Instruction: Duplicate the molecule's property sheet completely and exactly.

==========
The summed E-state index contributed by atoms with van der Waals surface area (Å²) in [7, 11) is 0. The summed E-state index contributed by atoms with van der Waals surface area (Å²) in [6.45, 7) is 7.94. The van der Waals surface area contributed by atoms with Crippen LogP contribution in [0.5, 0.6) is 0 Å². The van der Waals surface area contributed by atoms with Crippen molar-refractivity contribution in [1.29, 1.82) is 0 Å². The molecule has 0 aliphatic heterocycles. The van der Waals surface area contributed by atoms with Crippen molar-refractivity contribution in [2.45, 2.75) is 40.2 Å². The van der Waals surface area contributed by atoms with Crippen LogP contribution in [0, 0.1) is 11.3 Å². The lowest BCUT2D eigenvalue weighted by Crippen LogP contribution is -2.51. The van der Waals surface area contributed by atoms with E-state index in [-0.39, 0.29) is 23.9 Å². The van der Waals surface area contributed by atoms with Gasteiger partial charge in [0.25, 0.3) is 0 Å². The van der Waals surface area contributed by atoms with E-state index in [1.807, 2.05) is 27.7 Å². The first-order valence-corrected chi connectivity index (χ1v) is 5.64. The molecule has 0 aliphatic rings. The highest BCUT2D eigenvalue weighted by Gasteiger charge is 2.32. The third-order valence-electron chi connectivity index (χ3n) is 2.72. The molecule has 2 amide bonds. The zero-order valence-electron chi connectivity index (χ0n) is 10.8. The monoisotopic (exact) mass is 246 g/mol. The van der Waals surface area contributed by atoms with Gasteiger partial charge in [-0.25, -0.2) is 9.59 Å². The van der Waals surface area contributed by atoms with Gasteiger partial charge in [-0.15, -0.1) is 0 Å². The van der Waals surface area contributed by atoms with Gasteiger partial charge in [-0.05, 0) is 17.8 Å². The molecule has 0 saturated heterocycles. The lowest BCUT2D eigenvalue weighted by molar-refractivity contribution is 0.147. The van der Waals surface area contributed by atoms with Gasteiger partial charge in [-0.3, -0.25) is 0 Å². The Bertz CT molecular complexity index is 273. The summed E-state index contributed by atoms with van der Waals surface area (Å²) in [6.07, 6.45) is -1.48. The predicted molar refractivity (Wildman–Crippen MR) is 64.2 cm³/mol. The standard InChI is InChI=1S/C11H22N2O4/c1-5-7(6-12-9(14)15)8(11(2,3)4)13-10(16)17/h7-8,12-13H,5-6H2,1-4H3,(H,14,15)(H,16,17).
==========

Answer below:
The summed E-state index contributed by atoms with van der Waals surface area (Å²) in [7, 11) is 0. The summed E-state index contributed by atoms with van der Waals surface area (Å²) in [6.45, 7) is 7.94. The van der Waals surface area contributed by atoms with Crippen LogP contribution in [0.5, 0.6) is 0 Å². The van der Waals surface area contributed by atoms with Crippen molar-refractivity contribution in [1.29, 1.82) is 0 Å². The molecule has 0 aliphatic heterocycles. The van der Waals surface area contributed by atoms with Crippen molar-refractivity contribution in [2.45, 2.75) is 40.2 Å². The van der Waals surface area contributed by atoms with Crippen LogP contribution in [0, 0.1) is 11.3 Å². The lowest BCUT2D eigenvalue weighted by Crippen LogP contribution is -2.51. The van der Waals surface area contributed by atoms with E-state index in [-0.39, 0.29) is 23.9 Å². The van der Waals surface area contributed by atoms with Gasteiger partial charge in [0.25, 0.3) is 0 Å². The van der Waals surface area contributed by atoms with E-state index in [1.807, 2.05) is 27.7 Å². The first-order valence-corrected chi connectivity index (χ1v) is 5.64. The molecule has 0 aliphatic rings. The highest BCUT2D eigenvalue weighted by Gasteiger charge is 2.32. The third-order valence-electron chi connectivity index (χ3n) is 2.72. The molecule has 2 amide bonds. The zero-order valence-electron chi connectivity index (χ0n) is 10.8. The monoisotopic (exact) mass is 246 g/mol. The van der Waals surface area contributed by atoms with Gasteiger partial charge in [-0.25, -0.2) is 9.59 Å². The van der Waals surface area contributed by atoms with Gasteiger partial charge in [-0.15, -0.1) is 0 Å². The van der Waals surface area contributed by atoms with Gasteiger partial charge in [-0.05, 0) is 17.8 Å². The molecule has 0 saturated heterocycles. The lowest BCUT2D eigenvalue weighted by molar-refractivity contribution is 0.147. The van der Waals surface area contributed by atoms with Gasteiger partial charge in [-0.3, -0.25) is 0 Å². The Bertz CT molecular complexity index is 273. The summed E-state index contributed by atoms with van der Waals surface area (Å²) in [6.07, 6.45) is -1.48. The predicted molar refractivity (Wildman–Crippen MR) is 64.2 cm³/mol. The standard InChI is InChI=1S/C11H22N2O4/c1-5-7(6-12-9(14)15)8(11(2,3)4)13-10(16)17/h7-8,12-13H,5-6H2,1-4H3,(H,14,15)(H,16,17).